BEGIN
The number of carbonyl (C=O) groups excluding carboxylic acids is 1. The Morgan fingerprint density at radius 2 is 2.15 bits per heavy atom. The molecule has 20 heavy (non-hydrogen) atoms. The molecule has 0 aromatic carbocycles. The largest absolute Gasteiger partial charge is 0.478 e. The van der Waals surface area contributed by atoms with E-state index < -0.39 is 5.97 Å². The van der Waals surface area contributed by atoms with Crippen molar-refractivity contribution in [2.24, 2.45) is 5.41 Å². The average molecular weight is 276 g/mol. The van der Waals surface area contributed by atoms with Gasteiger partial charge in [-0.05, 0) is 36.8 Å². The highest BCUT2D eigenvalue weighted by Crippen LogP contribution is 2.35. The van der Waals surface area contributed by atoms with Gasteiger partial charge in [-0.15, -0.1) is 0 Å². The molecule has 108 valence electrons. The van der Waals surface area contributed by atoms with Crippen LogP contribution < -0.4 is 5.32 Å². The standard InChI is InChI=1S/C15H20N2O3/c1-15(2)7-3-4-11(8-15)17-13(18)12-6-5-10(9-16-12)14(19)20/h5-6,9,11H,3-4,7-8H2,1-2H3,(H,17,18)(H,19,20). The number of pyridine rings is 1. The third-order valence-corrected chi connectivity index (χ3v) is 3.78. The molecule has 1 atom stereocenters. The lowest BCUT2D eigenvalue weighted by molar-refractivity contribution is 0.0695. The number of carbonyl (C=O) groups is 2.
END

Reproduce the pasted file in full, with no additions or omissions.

The number of carbonyl (C=O) groups excluding carboxylic acids is 1. The Morgan fingerprint density at radius 2 is 2.15 bits per heavy atom. The molecule has 20 heavy (non-hydrogen) atoms. The molecule has 0 aromatic carbocycles. The largest absolute Gasteiger partial charge is 0.478 e. The van der Waals surface area contributed by atoms with E-state index < -0.39 is 5.97 Å². The van der Waals surface area contributed by atoms with Crippen molar-refractivity contribution in [2.24, 2.45) is 5.41 Å². The average molecular weight is 276 g/mol. The van der Waals surface area contributed by atoms with Gasteiger partial charge in [-0.05, 0) is 36.8 Å². The highest BCUT2D eigenvalue weighted by Crippen LogP contribution is 2.35. The van der Waals surface area contributed by atoms with Gasteiger partial charge in [-0.15, -0.1) is 0 Å². The molecule has 108 valence electrons. The van der Waals surface area contributed by atoms with Crippen LogP contribution < -0.4 is 5.32 Å². The standard InChI is InChI=1S/C15H20N2O3/c1-15(2)7-3-4-11(8-15)17-13(18)12-6-5-10(9-16-12)14(19)20/h5-6,9,11H,3-4,7-8H2,1-2H3,(H,17,18)(H,19,20). The number of pyridine rings is 1. The third-order valence-corrected chi connectivity index (χ3v) is 3.78. The molecule has 1 atom stereocenters. The lowest BCUT2D eigenvalue weighted by molar-refractivity contribution is 0.0695. The number of carbonyl (C=O) groups is 2.